“It has nothing to do with money. They can say what they want, but that is not true. Right is right, wrong is wrong and they don’t meet the requirements to be enrolled in here,” Smith said.
He insisted that he had documents and records, that he would not show us, proving that Howard’s great-great grandmother was only half Native American.
That would mean Howard and her cousins do not meet the blood requirement to enroll as members of the Pala Tribe.
We asked Smith why he would not show us the documents.
“Again, we’re a sovereign Indian Tribe, we shouldn’t have to show you,” Smith said.
But the Bureau of Indian Affairs disagrees. In a letter obtained by CBS2, the BIA recommends that Howard and seven relatives be put back on the membership rolls, saying that they meet the required degree of Indian blood.
“We’ve got a document from them that says that she’s half, so they talk about of both sides of their mouth, the BIA. At the end of the day, under the tribe’s constitution, it’s the tribal council that determines membership,” Smith said.
A few months ago Pala disenrolled about another 150 of Howard’s extended family. They accounted for about 15 percent of the tribe’s membership.
“It’s pretty clear that there are tribal members, who should be in the tribe who are being disenrolled,” said Matthew Fletcher, an indigenous law professor at Michigan State University.
Fletcher has been studying mass disenrollments and says that he has noticed a pattern.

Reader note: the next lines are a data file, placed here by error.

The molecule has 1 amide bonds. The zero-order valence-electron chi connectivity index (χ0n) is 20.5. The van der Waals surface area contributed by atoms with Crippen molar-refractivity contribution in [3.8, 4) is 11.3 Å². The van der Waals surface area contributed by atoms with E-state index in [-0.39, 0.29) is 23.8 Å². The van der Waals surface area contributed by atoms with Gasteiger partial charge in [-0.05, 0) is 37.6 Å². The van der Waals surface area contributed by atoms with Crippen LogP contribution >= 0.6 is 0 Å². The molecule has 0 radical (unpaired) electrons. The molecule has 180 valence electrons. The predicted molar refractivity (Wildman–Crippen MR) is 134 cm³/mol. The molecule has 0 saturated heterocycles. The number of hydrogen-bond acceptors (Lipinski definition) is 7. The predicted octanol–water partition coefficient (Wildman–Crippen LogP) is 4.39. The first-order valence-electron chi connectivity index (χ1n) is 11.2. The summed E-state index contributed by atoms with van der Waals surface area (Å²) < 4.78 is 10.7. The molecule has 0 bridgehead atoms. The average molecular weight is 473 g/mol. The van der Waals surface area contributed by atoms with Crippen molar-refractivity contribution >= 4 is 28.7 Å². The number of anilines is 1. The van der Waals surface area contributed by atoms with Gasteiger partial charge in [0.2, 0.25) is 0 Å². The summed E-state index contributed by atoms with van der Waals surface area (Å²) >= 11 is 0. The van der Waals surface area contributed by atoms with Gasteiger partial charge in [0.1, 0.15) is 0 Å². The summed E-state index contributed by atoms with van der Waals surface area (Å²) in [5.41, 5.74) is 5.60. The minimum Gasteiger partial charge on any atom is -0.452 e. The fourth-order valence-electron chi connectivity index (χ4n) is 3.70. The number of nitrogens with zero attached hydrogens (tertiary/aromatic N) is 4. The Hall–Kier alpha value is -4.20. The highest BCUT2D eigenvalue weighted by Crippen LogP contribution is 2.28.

“We’re mostly seeing mass disenrollments in California and some of the other tribes around the country that have very successful gaming enterprises,” Fletcher said.
For now the disenrolled have no legal recourse, because Indian reservations are sovereign. State and federal judges have ruled the courts have no jurisdiction and the BIA has said that it has no authority over membership decisions.
“It’s going to take an act of congress,” said John Gomez Jr., president of the American Indian Rights and Resources Organization, who is a disenrollee.
Gomez says that congress must amend the Indian Civil Rights Act to allow courts to hear the cases.
“There is no available recourse and those tribal officials understand that. Their attorneys understand that. So they can manipulate the process,” Gomez said.
Everyone agrees that that will not be easy. Casinos pour money into campaign coffers and other tribes may not want the federal government meddling in tribal affairs.
In the meantime, Cuevas, Madariaga, Howard and others are left with memories and nowhere to turn.
“Now we can’t be buried here next to our relatives,” Cuevas said.
“They just threw us away like yesterday’s trash,” Howard said.
“They have the Rolexes, but we have the time,” Cuevas added.
Although disenrollments are taking place up and down the state, we want to be clear that locally it is specific to Pechanga and Pala.
Other Indian gaming casinos in Southern California, such as Morongo and San Manuel are not presently embroiled in similar disputes.